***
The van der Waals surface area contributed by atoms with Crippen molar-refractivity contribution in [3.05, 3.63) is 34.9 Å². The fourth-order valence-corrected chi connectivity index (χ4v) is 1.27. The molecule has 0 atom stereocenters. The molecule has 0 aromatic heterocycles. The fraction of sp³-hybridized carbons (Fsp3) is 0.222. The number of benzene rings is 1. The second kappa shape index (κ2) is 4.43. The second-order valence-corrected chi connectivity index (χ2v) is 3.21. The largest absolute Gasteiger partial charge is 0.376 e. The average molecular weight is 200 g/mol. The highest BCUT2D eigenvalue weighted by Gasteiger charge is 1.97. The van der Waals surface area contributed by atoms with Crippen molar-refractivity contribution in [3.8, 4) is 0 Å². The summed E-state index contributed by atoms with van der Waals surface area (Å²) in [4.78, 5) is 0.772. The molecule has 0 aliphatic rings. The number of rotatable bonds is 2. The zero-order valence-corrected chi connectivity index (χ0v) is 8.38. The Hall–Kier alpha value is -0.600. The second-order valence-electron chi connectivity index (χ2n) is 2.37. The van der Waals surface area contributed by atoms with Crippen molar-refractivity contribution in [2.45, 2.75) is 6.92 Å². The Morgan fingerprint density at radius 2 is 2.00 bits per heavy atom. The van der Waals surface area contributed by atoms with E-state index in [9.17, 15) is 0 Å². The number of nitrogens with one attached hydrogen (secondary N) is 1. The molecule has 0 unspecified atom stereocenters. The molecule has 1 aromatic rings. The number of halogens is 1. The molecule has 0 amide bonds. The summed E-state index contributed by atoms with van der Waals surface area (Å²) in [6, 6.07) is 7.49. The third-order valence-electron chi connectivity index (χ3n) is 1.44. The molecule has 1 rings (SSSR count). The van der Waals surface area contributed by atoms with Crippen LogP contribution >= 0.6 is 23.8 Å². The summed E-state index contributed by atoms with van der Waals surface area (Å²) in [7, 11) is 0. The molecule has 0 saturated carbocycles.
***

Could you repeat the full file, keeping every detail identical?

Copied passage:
The van der Waals surface area contributed by atoms with Crippen molar-refractivity contribution in [3.05, 3.63) is 34.9 Å². The fourth-order valence-corrected chi connectivity index (χ4v) is 1.27. The molecule has 0 atom stereocenters. The molecule has 0 aromatic heterocycles. The fraction of sp³-hybridized carbons (Fsp3) is 0.222. The number of benzene rings is 1. The second kappa shape index (κ2) is 4.43. The second-order valence-corrected chi connectivity index (χ2v) is 3.21. The largest absolute Gasteiger partial charge is 0.376 e. The average molecular weight is 200 g/mol. The highest BCUT2D eigenvalue weighted by Gasteiger charge is 1.97. The van der Waals surface area contributed by atoms with Crippen molar-refractivity contribution in [3.8, 4) is 0 Å². The summed E-state index contributed by atoms with van der Waals surface area (Å²) in [4.78, 5) is 0.772. The molecule has 0 aliphatic rings. The number of rotatable bonds is 2. The zero-order valence-corrected chi connectivity index (χ0v) is 8.38. The Hall–Kier alpha value is -0.600. The second-order valence-electron chi connectivity index (χ2n) is 2.37. The van der Waals surface area contributed by atoms with Crippen molar-refractivity contribution in [2.45, 2.75) is 6.92 Å². The Morgan fingerprint density at radius 2 is 2.00 bits per heavy atom. The van der Waals surface area contributed by atoms with E-state index in [9.17, 15) is 0 Å². The number of nitrogens with one attached hydrogen (secondary N) is 1. The molecule has 0 unspecified atom stereocenters. The molecule has 1 aromatic rings. The number of halogens is 1. The molecule has 0 amide bonds. The summed E-state index contributed by atoms with van der Waals surface area (Å²) in [6, 6.07) is 7.49. The third-order valence-electron chi connectivity index (χ3n) is 1.44. The molecule has 1 rings (SSSR count). The van der Waals surface area contributed by atoms with Crippen LogP contribution >= 0.6 is 23.8 Å². The summed E-state index contributed by atoms with van der Waals surface area (Å²) in [7, 11) is 0. The molecule has 0 saturated carbocycles.